Black Woman Who Accused Charlie Rose Of Racism For Not Sexually Harassing Her Also Helped Get A White Paraplegic Fired
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Rebecca Carroll, author of an essay in Esquire on how dethroned PBS interview king Charlie Rose is racist because Rose failed to sexually harass her when she worked for him, has been a busy media figure lately. She also recently helped get a disabled guy in a wheelchair, John Hockenberry, fired from his gig on a New York public radio station. From the New York Times:

On Monday, “The Takeaway” itself added another voice to the chorus accusing Mr. Hockenberry of improper behavior: Rebecca Carroll, editor for special projects for WNYC, said on the program that he had made racially inappropriate remarks to her during a meeting soon after she started working at the radio station.

“Probably inside 30 seconds he said to me, in front of the staff, ‘If it feels like a slave plantation mentality here, that’s because it is,’” said Ms. Carroll, who is black. He went on to talk about his efforts championing black voices, she added.

Although Hockenberry is accused of flirting with other women involved with the show, he, like Charlie Rose, appears to have failed to do so with Ms. Carroll. This does not incline her toward mercy toward the poor gimp, to the say the least.

So woke white guys with good jobs: Don’t try to sympathize with blacks. The Ms. Carrolls of the world will just use whatever you say against you. No matter how leftist or paraplegic you are, you’ll always just be a white guy with a good job that they deserve to take away from you.

How did Rebecca Carroll get to be such an authority on so much? As you might expect, nature and nurture play a complicated role, which Ms. Carroll is not averse to telling you about in detail. She has a lot of scores to settle with those near but perhaps not so dear to her. For example, from The Guardian last year:

Facing my fear: hearing myself echo my birthmother’s judgmental outlook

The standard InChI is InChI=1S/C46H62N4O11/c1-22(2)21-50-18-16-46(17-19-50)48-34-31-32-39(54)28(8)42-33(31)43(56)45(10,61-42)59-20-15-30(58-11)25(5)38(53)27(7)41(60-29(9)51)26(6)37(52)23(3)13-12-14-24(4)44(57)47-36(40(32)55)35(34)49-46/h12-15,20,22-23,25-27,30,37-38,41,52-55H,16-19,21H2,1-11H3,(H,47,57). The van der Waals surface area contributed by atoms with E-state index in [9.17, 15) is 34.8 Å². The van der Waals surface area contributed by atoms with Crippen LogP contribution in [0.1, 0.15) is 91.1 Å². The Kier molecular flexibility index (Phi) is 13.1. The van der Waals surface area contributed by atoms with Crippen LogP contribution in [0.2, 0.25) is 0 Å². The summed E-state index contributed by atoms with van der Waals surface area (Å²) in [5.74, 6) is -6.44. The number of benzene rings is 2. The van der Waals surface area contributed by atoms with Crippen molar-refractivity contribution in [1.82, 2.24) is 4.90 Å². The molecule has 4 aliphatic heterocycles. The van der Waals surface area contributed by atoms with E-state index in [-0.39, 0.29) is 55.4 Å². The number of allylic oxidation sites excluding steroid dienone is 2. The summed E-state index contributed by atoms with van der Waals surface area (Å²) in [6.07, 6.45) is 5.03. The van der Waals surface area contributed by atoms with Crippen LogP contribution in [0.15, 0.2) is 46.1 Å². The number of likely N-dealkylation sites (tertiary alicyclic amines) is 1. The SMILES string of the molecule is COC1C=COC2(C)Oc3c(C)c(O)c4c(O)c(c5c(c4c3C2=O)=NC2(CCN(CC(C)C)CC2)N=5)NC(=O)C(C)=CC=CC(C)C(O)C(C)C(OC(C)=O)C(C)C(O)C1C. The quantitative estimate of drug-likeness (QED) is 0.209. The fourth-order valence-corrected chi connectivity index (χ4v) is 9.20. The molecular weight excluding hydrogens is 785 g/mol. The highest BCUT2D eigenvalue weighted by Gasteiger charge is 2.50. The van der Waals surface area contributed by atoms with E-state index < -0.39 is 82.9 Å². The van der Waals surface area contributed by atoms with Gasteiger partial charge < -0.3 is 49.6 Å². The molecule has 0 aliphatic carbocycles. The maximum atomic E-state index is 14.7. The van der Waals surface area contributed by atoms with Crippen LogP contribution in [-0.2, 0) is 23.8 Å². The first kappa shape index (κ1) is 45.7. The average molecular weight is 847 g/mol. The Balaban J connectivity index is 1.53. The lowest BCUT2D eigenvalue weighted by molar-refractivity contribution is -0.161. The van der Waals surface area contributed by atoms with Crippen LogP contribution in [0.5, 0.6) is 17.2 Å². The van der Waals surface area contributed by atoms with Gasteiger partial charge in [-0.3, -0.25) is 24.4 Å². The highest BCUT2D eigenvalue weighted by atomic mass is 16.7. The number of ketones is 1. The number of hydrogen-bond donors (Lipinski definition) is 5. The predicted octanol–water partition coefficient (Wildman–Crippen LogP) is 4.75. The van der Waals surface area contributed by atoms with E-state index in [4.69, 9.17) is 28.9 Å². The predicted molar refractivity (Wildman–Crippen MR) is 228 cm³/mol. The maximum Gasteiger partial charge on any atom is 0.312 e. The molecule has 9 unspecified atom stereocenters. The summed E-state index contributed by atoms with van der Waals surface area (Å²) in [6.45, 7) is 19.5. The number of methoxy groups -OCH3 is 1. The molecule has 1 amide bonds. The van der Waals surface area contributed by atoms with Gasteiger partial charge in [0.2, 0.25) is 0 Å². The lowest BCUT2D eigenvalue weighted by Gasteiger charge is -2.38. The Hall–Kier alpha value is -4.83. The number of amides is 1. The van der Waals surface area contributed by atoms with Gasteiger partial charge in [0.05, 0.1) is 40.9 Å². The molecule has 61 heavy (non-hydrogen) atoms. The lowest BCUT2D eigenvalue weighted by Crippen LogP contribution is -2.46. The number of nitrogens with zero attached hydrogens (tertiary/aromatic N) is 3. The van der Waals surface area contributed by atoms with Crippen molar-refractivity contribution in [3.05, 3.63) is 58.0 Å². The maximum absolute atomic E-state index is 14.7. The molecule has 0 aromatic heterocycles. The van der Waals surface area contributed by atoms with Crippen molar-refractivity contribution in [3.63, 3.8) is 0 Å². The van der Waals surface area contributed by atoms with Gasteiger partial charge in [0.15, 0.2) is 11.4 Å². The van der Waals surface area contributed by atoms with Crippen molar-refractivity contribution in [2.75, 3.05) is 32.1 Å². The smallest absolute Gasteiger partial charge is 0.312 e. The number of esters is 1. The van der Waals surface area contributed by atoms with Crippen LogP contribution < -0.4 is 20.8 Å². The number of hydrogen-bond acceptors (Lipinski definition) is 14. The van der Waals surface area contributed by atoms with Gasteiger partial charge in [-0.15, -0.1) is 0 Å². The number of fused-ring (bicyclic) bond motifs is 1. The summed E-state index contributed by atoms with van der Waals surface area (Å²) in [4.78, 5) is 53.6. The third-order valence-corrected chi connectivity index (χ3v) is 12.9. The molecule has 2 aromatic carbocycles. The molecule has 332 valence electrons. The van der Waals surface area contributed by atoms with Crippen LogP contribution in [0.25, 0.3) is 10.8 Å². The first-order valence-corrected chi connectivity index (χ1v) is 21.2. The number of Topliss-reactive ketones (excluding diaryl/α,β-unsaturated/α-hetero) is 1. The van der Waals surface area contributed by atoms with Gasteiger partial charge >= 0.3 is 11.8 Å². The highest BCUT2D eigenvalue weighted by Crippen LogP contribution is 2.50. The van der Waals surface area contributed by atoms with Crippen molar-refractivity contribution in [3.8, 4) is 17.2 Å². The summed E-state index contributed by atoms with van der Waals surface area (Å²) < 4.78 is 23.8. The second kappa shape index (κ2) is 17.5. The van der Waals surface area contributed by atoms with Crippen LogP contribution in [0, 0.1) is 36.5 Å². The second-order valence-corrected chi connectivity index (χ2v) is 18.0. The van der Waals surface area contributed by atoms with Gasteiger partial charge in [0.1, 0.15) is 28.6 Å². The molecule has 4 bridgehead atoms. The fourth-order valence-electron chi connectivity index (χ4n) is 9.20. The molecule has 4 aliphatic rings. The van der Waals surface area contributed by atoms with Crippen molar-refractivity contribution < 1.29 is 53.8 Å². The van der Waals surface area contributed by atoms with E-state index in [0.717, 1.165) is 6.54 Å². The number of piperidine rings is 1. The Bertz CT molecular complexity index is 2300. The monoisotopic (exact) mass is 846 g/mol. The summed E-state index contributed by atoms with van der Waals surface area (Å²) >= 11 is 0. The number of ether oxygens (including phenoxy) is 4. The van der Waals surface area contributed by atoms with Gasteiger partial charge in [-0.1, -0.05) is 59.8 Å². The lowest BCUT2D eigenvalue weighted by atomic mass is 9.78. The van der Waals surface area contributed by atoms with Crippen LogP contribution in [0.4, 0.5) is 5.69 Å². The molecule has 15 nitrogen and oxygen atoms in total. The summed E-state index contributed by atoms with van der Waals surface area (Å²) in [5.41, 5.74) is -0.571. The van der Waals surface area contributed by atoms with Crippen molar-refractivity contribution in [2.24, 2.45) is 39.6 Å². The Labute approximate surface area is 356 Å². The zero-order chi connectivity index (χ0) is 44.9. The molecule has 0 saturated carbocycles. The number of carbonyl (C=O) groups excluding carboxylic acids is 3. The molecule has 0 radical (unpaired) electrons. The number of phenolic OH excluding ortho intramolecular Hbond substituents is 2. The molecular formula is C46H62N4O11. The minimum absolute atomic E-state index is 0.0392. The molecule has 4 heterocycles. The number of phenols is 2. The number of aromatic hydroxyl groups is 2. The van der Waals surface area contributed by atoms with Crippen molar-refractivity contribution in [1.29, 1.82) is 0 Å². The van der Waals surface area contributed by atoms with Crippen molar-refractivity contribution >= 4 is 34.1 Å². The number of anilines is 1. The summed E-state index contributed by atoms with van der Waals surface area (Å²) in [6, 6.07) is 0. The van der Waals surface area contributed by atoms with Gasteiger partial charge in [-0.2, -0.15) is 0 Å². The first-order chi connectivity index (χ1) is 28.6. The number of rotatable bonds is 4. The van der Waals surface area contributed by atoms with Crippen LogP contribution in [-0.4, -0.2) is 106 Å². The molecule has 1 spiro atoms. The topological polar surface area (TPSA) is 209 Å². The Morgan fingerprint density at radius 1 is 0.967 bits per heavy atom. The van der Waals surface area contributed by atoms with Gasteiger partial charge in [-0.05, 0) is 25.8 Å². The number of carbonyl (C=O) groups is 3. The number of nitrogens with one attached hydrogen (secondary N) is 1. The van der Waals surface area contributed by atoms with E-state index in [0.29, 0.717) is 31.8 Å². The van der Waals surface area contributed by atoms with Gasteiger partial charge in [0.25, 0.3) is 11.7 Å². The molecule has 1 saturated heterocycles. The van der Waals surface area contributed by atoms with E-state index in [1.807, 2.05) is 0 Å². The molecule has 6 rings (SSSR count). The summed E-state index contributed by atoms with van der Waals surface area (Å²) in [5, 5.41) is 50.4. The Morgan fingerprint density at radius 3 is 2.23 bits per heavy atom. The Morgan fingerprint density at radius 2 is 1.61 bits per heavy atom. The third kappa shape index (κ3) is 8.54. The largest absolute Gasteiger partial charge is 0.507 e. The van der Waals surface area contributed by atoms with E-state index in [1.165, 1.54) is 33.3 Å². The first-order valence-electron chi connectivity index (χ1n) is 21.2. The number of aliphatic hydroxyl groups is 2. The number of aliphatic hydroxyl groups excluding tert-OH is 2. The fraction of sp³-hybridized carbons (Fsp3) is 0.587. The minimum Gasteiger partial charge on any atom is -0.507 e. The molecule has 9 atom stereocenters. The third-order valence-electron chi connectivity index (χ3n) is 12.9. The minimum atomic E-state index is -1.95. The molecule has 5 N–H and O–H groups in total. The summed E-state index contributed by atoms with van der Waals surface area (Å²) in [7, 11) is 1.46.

Rebecca Carroll

… But the comment that altered our relationship forever was when my birthmother told me that because she had given birth to me, I could not identify myself as black. (My adopted family is white. My birthmother is white, and my birthfather is black.)

Her intention was not merely to erase me, but to erase my blackness – and perhaps worse, to make clear that if I wanted her to consider me as her daughter, it would require that I value my whiteness above my blackness. As a black woman, this hit especially deep, since our erasure is so pervasive in both historical and contemporary America.

When my friend accused me of being overly judgmental, my response reeked of my birthmother’s attacks on my character

So when my friend, who is white, accused me years later of being overly judgmental in regard to her white privilege, my response was swift and yes, it reeked of my birthmother’s relentlessly self-serving attacks on my character.

I leveled all of my anger and resentment over the ubiquity of white privilege and systemic racism solely at my friend, even as I knew that she would not be able to give me the answer I wanted – that the playing field is far from level, the system is rigged, black people are dying and that white people, starting with her, need to stand up and vow to spend as much of their time thinking about this reality as black people do feeling its impact.

The truth is, in this particular friendship, I have long felt unsettled by what I see as my friend’s inability to reconcile her white privilege with my blackness. There were numerous incidents that occurred when we were in college that, in hindsight, had clear racial implications, but that I didn’t confront at the time because all I could hear in my head was that white friend from high school who said to me: “Why is it always about race for you?”

While I believe that any and every black person in America is entitled to be the authority on race as he or she or they experience it, there is, of course, also a need to remember that people respond to love, not persecution. I’d like to believe that however traumatic, I learned this lesson most pointedly from my birthmother, who effectively taught me how to push through one of my biggest fears – being as intensely judgmental as she is. In the process, I failed my friend. I’m sorry about that. But now, having faced down that bitter legacy, I won’t make that mistake again.

I think this means that Ms. Carroll has given herself permission to be as bitchy as she ever feels like being.

From XOJane in 2014:

“Mom, Why Is Everyone Here White?” What My Son Knows About Race That I Never Did